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Typing vs Writing | What’s Better For Learning?

Updated: Jan 14, 2023

Everyone knows about the different learning styles different students prefer, but which is better suited for the learning environment: typing or handwriting? Let’s discuss:

Learning Styles

When it comes to learning styles, handwriting is a winner, hands-down. Writing by hand incorporates the brain power of imagining, visualizing, and then the muscle power of drawing each character. This provides muscle memory when it comes to studying later on. Tying does offer visual and auditory feedback and utilizes quick thinking, but may lead to more brain dumping and less memorization with its efficiency.


While keyboards can lead to carpal tunnel later in life, taking breaks is just as important as taking breaks from writing on paper. Everyone has experienced a pencil cramp or two as a child… but have you experienced one as an adult? Ouch. Leaning over a keyboard for long periods of time is also known for leading to poor posture, but hunching over a classroom desk for long periods of time can have a similar effect.


When it comes to remote learning, keeping up with the class is way harder, thus assignment due dates feel like they come and go faster. Online learning can utilize keyboards way more, but some feel they are impacting student learning compared to scanning written work.


In a recent study published in Frontiers in Psychology, a research team led by Eva Ose Askvik at the Norwegian University of Science and Technology took a close look at optimal learning within a classroom setting, and specifically at the effectiveness of handwriting vs. typing notes:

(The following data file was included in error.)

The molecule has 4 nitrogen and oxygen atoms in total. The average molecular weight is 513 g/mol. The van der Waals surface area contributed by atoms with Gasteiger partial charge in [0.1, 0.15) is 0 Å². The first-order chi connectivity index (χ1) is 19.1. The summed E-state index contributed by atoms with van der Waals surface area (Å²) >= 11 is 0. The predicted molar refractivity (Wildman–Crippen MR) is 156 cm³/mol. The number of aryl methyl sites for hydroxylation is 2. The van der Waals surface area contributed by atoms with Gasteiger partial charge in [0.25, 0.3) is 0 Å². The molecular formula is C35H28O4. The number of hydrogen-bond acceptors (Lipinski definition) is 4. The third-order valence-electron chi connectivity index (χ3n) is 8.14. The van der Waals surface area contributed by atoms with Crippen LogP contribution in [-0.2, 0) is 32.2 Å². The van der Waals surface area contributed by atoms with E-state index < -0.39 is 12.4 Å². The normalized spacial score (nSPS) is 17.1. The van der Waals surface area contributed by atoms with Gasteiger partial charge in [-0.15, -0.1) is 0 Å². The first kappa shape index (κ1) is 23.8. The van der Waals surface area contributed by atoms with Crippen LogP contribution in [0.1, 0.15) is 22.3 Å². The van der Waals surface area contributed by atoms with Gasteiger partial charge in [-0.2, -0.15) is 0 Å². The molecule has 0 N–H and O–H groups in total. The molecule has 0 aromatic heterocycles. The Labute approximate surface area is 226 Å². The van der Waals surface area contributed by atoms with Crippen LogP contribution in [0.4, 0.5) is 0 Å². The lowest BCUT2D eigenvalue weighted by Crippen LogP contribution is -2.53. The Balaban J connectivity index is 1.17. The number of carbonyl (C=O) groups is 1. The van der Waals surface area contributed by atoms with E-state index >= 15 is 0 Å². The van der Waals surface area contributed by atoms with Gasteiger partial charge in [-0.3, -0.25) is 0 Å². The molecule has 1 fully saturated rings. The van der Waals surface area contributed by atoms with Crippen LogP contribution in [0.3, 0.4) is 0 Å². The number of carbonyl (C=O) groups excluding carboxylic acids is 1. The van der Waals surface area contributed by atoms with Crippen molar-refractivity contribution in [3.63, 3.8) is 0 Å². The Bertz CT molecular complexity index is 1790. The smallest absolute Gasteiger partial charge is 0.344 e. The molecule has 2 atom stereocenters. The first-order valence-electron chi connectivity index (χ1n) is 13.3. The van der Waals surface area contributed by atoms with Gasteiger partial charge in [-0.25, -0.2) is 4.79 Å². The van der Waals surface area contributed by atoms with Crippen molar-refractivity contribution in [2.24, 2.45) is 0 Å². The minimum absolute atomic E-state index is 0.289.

This isn’t the first study to examine the effectiveness of handwriting vs. typing notes. Previous studies have made clear how the human brains learns — drawing letters and taking notes longhand is more effective than typing them out, according to an earlier Frontiers in Psychology report. But the study by Askvik’s group looks at whether taking notes using a pen uses more of the brain than typing notes out, specifically in 12-year-old children. The implication is that if more of the brain is used, learning is more effective.

According to Science News for Students, taking notes longhand is more involved because it involves thinking about and producing the shape of each individual letter, retrieving memories of what the letters look like, controlling our hands when writing and watching the shape of each letter take form. When you type things out, you’re simply hitting keys on a keyboard. Your brain isn’t forced to engage in the same way. For the most effective learning and remembering, it was better for students to write or draw by hand versus typing out notes. The researchers deduced this because writing and drawing activated areas of the brain that typing did not. And it’s important to note that both adult and kid brains delivered similar results.

That’s not to say that typing is not important in the tools for teaching and learning. When it comes to learning and studying however, it may be key to keep materials on paper. While technology is encouraged in learning to open the door to a multitude of resources, handwriting is still the key to locking in new material.

Do you remember your first typing class?

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